FIG. 4 is a graph of gate-drain breakdown voltages achieved with AlInAs Schottky layer growths at different temperatures;
FIG. 5 is graph of output power and power-added efficiency, as a function of input power, for an HEMT fabricated with the invention; and
FIGS. 6 and 7 are compositional sectional views showing two embodiments of heterojunction bipolar transistors fabricated in accordance with the invention.
Significant increases in the breakdown voltage of AlInAs layers in InP-based devices, such as the gate-drain breakdown voltage in an InP-based HEMT, have been obtained by growing the AlInAs layer by MBE at a previously unused intermediate temperature range. Optimum growth temperatures have been found to lie between the conventional temperature of about 60° C. below the 2×4 reconstruction temperature, and the low temperature regime employed for high resistivity layers. While reducing the growth temperature to the low temperature regime of 150° C. or more below the 2×4 reconstruction temperature tends to degrade the breakdown voltage level, reducing the growth temperature by a lesser amount of about 70°-125° C. below the 2×4 reconstruction temperature actually increases the breakdown voltage. The new breakdown voltage level is significantly higher than that achieved at growth temperatures both above and below the new intermediate range. With a typical 2×4 reconstruction temperature of about 540° C., the AlInAs layer is grown at a temperature in the range of about 400°-470° C.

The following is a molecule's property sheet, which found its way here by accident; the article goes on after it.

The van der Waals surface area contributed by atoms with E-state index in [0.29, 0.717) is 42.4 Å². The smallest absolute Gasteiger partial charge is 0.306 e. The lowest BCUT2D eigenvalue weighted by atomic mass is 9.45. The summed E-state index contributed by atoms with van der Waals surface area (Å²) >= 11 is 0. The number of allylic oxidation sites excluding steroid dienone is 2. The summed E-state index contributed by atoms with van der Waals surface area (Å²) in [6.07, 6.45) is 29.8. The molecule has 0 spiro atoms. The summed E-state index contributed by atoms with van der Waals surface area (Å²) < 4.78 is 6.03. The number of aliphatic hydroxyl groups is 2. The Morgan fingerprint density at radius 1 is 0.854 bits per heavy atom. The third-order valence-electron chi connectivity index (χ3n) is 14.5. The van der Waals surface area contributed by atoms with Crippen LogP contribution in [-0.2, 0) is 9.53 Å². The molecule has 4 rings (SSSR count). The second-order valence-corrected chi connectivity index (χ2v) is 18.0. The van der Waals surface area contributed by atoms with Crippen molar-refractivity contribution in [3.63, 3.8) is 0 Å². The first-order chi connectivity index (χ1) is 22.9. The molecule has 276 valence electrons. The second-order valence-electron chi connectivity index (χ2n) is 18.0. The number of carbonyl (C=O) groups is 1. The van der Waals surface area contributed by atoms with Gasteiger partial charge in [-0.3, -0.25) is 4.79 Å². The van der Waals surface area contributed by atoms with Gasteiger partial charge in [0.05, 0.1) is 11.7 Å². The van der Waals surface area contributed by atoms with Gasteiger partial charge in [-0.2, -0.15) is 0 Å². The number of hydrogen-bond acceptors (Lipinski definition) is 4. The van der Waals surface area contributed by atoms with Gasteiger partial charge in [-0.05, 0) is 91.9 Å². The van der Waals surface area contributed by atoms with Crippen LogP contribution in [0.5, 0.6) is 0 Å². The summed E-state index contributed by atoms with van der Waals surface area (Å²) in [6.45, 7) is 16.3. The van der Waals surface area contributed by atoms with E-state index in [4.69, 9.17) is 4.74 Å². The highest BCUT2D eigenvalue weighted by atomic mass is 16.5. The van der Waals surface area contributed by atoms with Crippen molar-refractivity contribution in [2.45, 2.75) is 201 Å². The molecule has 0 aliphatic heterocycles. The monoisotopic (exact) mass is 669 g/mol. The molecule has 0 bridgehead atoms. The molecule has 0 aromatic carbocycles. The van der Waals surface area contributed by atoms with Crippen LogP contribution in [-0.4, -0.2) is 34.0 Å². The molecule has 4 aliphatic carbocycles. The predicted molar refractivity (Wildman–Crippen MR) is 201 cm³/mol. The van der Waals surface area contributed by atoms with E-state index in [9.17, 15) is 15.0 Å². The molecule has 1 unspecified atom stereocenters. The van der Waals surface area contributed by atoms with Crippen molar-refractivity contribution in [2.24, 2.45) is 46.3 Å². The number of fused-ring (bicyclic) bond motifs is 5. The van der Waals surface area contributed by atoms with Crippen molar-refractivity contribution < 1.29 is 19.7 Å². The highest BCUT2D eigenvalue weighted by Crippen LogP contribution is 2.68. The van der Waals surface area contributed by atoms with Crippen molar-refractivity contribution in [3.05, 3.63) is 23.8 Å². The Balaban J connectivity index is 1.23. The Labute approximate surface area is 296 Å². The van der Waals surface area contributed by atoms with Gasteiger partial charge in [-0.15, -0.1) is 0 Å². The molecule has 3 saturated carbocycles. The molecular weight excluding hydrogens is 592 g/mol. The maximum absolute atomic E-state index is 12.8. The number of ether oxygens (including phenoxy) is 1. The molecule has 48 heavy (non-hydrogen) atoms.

An MBE chamber 2 that can be used to practice the invention is illustrated in FIG. 1. The interior of the chamber is maintained at an ultrahigh vacuum. Indium and aluminum are evaporated from heated crucibles 4 and 6, with the resultant atomic or molecular beams coming together at the site of a heated InP substrate 8 that is supported by a holder 10. Mechanical shutters 4a and 6a are used to interrupt the beams as necessary to produce variations in doping and compositional growth. An electric heater 12 positioned on the opposite side of the substrate from the growth materials controls the substrate temperature.